In last week's newsletter, I proclaimed, "OMG people you must read this book!"
In Mindfulness for Financial Advisors: Practicing a New Way of Being, I lean on Batja Mesquita's expertise several times, and what makes the above book the perfect follow-up is the massive state of confusion I see around happiness and positive psychology.
I should preface this conversation by saying something you might have heard me say in interviews: I was raised by a Buddhist and a Jesuit-Stoic. Both are second-generation Americans, and both were born in New York City. Mom's Buddhism and dad's education choices and religion weren't part of the traditions of their families; they were conscious choices.
Furthermore, my late sister and only sibling chose to live in an ashram, chose Hinduism, and was a meditation teacher. So for anyone thinking there's nothing genetic about our proclivities related to religion, spirituality, and contemplation, I'm your N of 1! BUT, enter culture . . .
I was swimming in the waters of contemplative practice and insight practice (with a nonstop soundtrack of Gregorian Chants, like this) since I was born.
How does this relate to emotions? In Between Us: How Cultures Create Emotions, social psychologist and pioneer in cultural psychology, Batja Mesquita, writes about the research, including some of her own, into the emotions we here in the West have long believed are universal. As Lisa Feldman Barrett frequently talks about (and Barrett and Feldman have worked together), the story of our emotional lives as portrayed in Pixar's Inside Out, based on the classical view of emotions/essentialism isn't accurate. There's no set of universal emotions with their own fingerprints that we all share. She then calls this myth into question, or as she says, "destroys it with the data," in part, here.
This dramatically affects our interactions, both cross-culturally and intra-culturally as we make assumptions based on stereotypes we've seen in our culture. And although cultures may have concepts similar to our happiness here in the West, they don't express it the same way and it doesn't mean the same thing. The corollary of happiness is even considered "wrong" in some cultures. Besquita writes,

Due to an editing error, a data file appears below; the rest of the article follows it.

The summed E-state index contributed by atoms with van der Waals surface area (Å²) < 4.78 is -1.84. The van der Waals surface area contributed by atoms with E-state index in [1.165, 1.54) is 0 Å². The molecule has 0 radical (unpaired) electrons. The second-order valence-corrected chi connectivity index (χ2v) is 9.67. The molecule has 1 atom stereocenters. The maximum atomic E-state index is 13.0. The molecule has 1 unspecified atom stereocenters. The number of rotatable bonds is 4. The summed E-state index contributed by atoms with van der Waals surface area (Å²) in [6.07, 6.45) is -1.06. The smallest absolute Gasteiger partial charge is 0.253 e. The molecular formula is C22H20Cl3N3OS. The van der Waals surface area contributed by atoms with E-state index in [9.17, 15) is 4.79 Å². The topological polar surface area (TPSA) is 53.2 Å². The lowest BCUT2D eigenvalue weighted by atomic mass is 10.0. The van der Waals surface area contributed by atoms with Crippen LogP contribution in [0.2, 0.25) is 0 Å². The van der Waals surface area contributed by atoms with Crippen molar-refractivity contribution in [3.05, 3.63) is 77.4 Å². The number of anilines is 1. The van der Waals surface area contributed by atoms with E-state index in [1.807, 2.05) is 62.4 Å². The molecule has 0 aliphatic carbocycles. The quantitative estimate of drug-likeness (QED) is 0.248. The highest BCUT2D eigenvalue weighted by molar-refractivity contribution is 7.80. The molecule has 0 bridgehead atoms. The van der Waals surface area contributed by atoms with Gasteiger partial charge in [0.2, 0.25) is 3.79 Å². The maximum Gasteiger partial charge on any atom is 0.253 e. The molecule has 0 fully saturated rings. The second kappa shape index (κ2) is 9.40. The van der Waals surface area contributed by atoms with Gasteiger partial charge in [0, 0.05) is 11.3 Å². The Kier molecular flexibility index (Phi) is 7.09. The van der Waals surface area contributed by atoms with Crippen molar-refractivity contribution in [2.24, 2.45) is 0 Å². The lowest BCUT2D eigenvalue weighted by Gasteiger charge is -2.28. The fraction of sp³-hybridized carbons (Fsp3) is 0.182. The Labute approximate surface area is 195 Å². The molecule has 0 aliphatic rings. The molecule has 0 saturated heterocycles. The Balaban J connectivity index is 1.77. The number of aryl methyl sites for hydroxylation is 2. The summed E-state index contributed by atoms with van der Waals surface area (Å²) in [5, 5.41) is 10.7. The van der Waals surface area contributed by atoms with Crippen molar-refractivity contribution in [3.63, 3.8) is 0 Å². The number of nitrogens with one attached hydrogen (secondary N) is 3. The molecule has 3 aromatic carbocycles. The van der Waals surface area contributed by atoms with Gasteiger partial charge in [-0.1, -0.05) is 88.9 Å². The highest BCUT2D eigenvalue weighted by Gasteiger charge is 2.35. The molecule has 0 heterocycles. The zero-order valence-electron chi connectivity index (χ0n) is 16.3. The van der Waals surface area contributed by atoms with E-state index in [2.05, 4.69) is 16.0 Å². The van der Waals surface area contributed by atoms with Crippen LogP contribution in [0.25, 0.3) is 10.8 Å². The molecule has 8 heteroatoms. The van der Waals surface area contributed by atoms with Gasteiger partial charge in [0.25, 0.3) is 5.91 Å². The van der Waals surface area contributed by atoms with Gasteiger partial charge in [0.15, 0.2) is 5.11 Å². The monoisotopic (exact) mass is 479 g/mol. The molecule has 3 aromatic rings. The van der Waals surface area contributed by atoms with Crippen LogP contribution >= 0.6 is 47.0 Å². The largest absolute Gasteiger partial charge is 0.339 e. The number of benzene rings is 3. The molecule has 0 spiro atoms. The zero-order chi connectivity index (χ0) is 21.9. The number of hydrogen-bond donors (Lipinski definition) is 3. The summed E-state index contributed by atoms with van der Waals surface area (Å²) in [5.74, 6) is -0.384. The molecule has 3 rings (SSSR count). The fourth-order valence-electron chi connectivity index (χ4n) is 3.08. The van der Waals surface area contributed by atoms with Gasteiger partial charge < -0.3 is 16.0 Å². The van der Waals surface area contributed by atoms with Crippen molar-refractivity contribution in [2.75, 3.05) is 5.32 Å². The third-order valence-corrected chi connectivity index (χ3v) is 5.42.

For all the progress "positive psychology" research has made in understanding flourishing, it has missed out on culture" (111). ...
We simply cannot assume that we know which emotions constitute flourishing in other cultures. Flourishing in Ghana may be better served by limiting love and establishing boundaries. Flourishing in Japan may be better served by self-improvement than by happiness" (135).
This all comes together because as I write in my book, the idea of happiness doesn't resonate with me and isn't something I think about or prioritize. I'm not even sure what it means. However, I do identify with many Eastern concepts, values, and priorities, as well as those of the Stoics.
In other words, my own upbringing is evidence for emotions being a function of culture. We learn them. They are socially and culturally constructed, first with continuous exposure to the smallest cultural system—the nuclear family.
What we value, what we believe, the language we speak, what/whom we identify as food, and our relationship to our own experience are all accidents of geography and parentage. There are no objectively "right" or "wrong" emotions, nor are there "positive" or "negative" ones. Those assessments are products of culture.
For more on this, come to a complimentary one-hour session, TOMORROW (Wednesday, September 7) at 6pm (and I apologize for the lack of reminders last week). If you're a CFP, the session is approved for 1 CE, but it's for everyone. Come practice, reflect, and Ask Me Anything!
May ease find you.